skip navigation
Here's how you know US flag signifying that this is a United States Federal Government website

An official website of the United States government

Here's how you know

Dot gov

Official websites use .gov
A .gov website belongs to an official government organization in the United States.


Secure .gov websites use HTTPS
A lock ( ) or https:// means you've safely connected to the .gov website. Share sensitive information only on official, secure websites.

  • FEC Record: Advisory opinions

AO 2016-21: Communications would be coordinated if former campaign employees use or convey material information to political action committee

January 24, 2017

Great America PAC, a nonconnected hybrid political action committee, plans to hire phone bank personnel who may previously have been employed by a candidate or party committee. The Commission concluded that the phone bank communications proposed in the request would be coordinated communications if the employees in question used information from their prior employment in their work for the Great America PAC or conveyed such information to the PAC, and such information was material to the creation, production, or distribution of the communications.


Great America PAC (the PAC) plans to hire individuals and vendors to contact potential voters through phone banks to expressly advocate the election of federal candidates. The phone banks will consist of more than 500 calls of an identical or substantially similar nature within a 30-day period.

The PAC presumes that a number of employees that they hire for the proposed phone banks will have performed similar work for federal candidates, state party committees, or national party committees within the previous 120 days. Such employees may have received training from their previous employers on technical aspects and communication elements of conducting phone banking activity. The PAC believes it is possible that employees may, despite instructions to the contrary, discuss with other employees information regarding their previous campaign employment in relation to their work for the PAC.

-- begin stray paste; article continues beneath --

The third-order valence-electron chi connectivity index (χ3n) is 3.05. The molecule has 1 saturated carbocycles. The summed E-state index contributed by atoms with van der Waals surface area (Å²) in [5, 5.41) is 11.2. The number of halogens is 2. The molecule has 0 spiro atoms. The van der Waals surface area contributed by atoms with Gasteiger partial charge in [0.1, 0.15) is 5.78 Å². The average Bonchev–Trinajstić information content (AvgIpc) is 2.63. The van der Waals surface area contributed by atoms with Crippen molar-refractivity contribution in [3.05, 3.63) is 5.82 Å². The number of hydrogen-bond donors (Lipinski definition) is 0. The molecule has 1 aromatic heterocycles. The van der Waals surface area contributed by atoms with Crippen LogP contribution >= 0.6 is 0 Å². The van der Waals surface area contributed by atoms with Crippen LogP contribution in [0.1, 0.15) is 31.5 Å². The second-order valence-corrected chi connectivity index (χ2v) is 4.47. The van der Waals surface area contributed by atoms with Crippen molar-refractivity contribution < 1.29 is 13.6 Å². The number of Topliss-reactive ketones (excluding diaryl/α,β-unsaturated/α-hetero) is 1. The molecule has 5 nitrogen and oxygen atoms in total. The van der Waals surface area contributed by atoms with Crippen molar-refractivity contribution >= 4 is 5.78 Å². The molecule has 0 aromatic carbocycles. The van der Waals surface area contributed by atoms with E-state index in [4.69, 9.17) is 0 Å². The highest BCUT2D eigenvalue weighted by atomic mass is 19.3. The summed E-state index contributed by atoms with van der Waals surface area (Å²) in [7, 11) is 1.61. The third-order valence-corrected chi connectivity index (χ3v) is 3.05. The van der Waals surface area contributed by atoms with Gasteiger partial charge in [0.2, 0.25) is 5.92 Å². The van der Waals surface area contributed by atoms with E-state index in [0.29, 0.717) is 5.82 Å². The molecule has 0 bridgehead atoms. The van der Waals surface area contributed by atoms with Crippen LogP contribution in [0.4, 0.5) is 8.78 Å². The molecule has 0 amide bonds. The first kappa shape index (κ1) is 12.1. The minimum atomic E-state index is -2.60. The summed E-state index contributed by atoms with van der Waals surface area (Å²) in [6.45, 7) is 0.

The Federal Election Campaign Act (the Act) provides that expenditures made by any person that are coordinated with a federal candidate or political party committee are treated as in-kind contributions to that candidate or party committee. 52 U.S.C. § 30116(a)(7)(B). Additionally, any payment for a communication that is coordinated with a candidate, a candidate’s authorized committee, a political party committee or the agents of any of these must be treated as an in-kind contribution to the candidate or party committee with whom it was coordinated. In-kind contributions are subject to the limitations, prohibitions and reporting requirements of the Act. 11 CFR 109.21(a) and (b)(1).

In determining whether a communication is coordinated, Commission regulations provide for a three-prong test. First, the communication must be paid for, in whole or in part, by a person other than the candidate committee or political party committee. Second, the communication must satisfy one of five content standards. Third, the communications must satisfy one of five conduct standards. See, generally, 11 CFR 109.21(a).